Last Friday’s jobs report for July was probably the most uniformly positive report I have seen since I started writing about them going on 15 years ago. Let’s take a look at a few of the most salient items.

First of all, unemployment (blue in the graph below) at 5.4% and underemployment (red) at 9.2% are about where they were in the middle of each of the last 3 expansions:

Not a boom, but not bad at all either. This is real progress, and a real positive (note graph is normed at the 0 level equal to the current month in both numbers).

On the other hand, when we look at those who aren’t actively looking, so aren’t counted in either the un- or under-employment rates, but say that they want a job now, we see that the number is close to the worst levels since the series started being reported in 1994:

At 6.517 million, that’s about 1 million higher than the number at the midpoint of 2 of the last 3 expansions, and 1.5 million above the 3rd.

If we keep getting very good jobs reports, I expect this number to drop, but gradually, over the next 6 to 12 months.

Turning to the number of jobs added themselves, since the end of last year, we have added 4.318 million jobs:

That’s an average of a little over 600,000 per month.

But we are still 5.7 million below where we were in February 2020. In other words, if the current - excellent! - rate of growth continues, it will still take 9 or 10 months to get back to the pre-pandemic levels.

Finally, here’s a look at the jobs deficit is several sectors:

You can see that the total jobs deficit is mainly one in the service sector, especially leisure and hospitality. Manufacturing and construction, relatively speaking, were never hit as hard, and are closer to making up their losses.

The jobs market was actually in quite good shape in the year before the pandemic, with lots of wage pressure due to nearly “full” employment, with lots of marginal and minority workers getting jobs. While it is by no means booming in the absolute sense now, we have made a lot of progress this year, but with a lot more distance still to go, especially in the services sector.

Monday, August 9, 2021

June JOLTS report: at last, new hires (slightly) outpace record job openings

  - by New Deal democrat

This morning’s JOLTS report for May was the best we have seen since the immediate rebound from the pandemic lockdowns.  There was yet another record level continued all of unfilled job openings, yet another new record low in layoffs and discharges, an enhanced number of people quitting their jobs, and finally - for the first time this year - a huge number of new hires, setting a new m/m record high outside of the immediate lockdown rebound last year.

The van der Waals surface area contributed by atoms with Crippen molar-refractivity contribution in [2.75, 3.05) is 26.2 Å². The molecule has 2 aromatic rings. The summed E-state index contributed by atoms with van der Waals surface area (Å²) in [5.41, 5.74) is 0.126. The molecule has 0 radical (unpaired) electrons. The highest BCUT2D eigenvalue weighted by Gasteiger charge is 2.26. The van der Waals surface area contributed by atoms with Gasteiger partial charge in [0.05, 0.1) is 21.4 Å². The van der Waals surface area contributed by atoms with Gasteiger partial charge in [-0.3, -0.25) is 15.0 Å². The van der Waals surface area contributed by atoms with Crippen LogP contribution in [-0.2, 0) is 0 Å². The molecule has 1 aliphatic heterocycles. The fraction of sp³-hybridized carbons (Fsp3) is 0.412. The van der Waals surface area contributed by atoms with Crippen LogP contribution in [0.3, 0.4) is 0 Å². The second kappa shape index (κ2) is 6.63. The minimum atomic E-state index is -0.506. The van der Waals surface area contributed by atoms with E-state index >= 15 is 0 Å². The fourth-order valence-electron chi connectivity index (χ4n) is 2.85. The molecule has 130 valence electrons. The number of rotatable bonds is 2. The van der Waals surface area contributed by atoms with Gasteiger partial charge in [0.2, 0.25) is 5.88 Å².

Here are the month over month percentage changes for each of those metrics:

As noted above, headline job openings (blue), which have been making new all-time records for month, were finally joined by a nearly 700,000 gain in actual hires (gold):

Voluntary quits also rose, and are higher than any other prior month except this past April:

The record number of people voluntarily quitting their jobs (meaning they are not eligible for unemployment benefits) is testimony to the record robustness of the jobs market.

Finally, while total separations (light blue, left scale) are at normal levels, layoffs and discharges (violet, right scale) declined to yet another all time low:

This is a market that is beginning to arrive at a new equilibrium, after having been out of equilibrium for most of this year. Almost nobody is getting laid off, but lots of people are quitting. But the big change is, while there are continued record openings, finally there is hiring outpacing the level of new openings to fill them. 

I want to share two other graphs that I came across recently. The first, from Wolf Richter, shows that continued unemployment claims have declined in the aggregate in States that have cut off pandemic unemployment benefits vs. those that have retained them:

One drawback of this graph is that we can’t tell if the difference is driven by just one or two of the big States, but I think it makes a valid point that is also consistent with this second graph, which I have posted previously but was forwarded to me again last week:

Together, these show that while undoubtedly for some of those people not entering the job market continued pandemic jobless benefits are an issue, for many more the lack of COVID safety in the locale where they live, the unavailability of reasonable-cost child care, or the general low pay for the labor required, are keeping them on the sidelines.

A great deal depends on the course of the Delta wave. If it burns through the dry tinder and recedes over the next 45 days, then we may see openings gradually level off and begin to decline, while hiring continues to increase sharply. If not, well, . . . .

Lending supply and demand both increased in Q2


 - by New Deal democrat

The June JOLTS report will be posted at 10 am eastern time.

While we are waiting for that, here is a link to my update on the Senior Loan Officer Survey, which is a long leading indicator, which was posted at Seeking Alpha.

Easier lending standards, and increased demand for loans, is a strong positive for the economy going out 12 months.

As usual, clicking over and reading will reward me a little bit for my efforts.